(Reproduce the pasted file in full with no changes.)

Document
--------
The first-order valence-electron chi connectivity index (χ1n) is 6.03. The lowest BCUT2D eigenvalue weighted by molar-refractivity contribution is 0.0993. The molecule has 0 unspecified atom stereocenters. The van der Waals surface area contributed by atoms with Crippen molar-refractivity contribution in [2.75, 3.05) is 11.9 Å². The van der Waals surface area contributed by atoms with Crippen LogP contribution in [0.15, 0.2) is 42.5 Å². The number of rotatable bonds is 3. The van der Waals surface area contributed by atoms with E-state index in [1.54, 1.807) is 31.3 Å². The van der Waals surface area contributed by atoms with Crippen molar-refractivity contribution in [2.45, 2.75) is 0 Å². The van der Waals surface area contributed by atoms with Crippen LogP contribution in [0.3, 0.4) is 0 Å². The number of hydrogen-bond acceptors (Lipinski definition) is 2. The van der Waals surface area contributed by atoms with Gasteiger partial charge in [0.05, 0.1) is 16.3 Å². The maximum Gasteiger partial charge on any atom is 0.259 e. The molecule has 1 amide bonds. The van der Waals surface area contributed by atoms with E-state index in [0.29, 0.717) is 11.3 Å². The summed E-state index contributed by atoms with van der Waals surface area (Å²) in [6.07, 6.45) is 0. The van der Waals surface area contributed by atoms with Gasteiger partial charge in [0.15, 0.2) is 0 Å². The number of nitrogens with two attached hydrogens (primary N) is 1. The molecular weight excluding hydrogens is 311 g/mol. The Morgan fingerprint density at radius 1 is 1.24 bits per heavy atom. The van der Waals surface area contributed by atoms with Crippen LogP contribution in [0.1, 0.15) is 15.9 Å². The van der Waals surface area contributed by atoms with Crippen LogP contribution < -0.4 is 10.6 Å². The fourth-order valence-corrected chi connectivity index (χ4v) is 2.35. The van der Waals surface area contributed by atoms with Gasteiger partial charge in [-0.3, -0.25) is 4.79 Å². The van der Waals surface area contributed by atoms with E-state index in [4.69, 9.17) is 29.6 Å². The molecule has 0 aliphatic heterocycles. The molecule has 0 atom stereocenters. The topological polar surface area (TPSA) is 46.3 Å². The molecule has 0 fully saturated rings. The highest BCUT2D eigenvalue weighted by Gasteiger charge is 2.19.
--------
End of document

The first-order valence-electron chi connectivity index (χ1n) is 6.03. The lowest BCUT2D eigenvalue weighted by molar-refractivity contribution is 0.0993. The molecule has 0 unspecified atom stereocenters. The van der Waals surface area contributed by atoms with Crippen molar-refractivity contribution in [2.75, 3.05) is 11.9 Å². The van der Waals surface area contributed by atoms with Crippen LogP contribution in [0.15, 0.2) is 42.5 Å². The number of rotatable bonds is 3. The van der Waals surface area contributed by atoms with E-state index in [1.54, 1.807) is 31.3 Å². The van der Waals surface area contributed by atoms with Crippen molar-refractivity contribution in [2.45, 2.75) is 0 Å². The van der Waals surface area contributed by atoms with Crippen LogP contribution in [0.3, 0.4) is 0 Å². The number of hydrogen-bond acceptors (Lipinski definition) is 2. The van der Waals surface area contributed by atoms with Gasteiger partial charge in [0.05, 0.1) is 16.3 Å². The maximum Gasteiger partial charge on any atom is 0.259 e. The molecule has 1 amide bonds. The van der Waals surface area contributed by atoms with E-state index in [0.29, 0.717) is 11.3 Å². The summed E-state index contributed by atoms with van der Waals surface area (Å²) in [6.07, 6.45) is 0. The van der Waals surface area contributed by atoms with Gasteiger partial charge in [0.15, 0.2) is 0 Å². The number of nitrogens with two attached hydrogens (primary N) is 1. The molecular weight excluding hydrogens is 311 g/mol. The Morgan fingerprint density at radius 1 is 1.24 bits per heavy atom. The van der Waals surface area contributed by atoms with Crippen LogP contribution in [0.1, 0.15) is 15.9 Å². The van der Waals surface area contributed by atoms with Crippen LogP contribution < -0.4 is 10.6 Å². The fourth-order valence-corrected chi connectivity index (χ4v) is 2.35. The van der Waals surface area contributed by atoms with Gasteiger partial charge in [-0.3, -0.25) is 4.79 Å². The van der Waals surface area contributed by atoms with E-state index in [4.69, 9.17) is 29.6 Å². The molecule has 0 aliphatic heterocycles. The molecule has 0 atom stereocenters. The topological polar surface area (TPSA) is 46.3 Å². The molecule has 0 fully saturated rings. The highest BCUT2D eigenvalue weighted by Gasteiger charge is 2.19.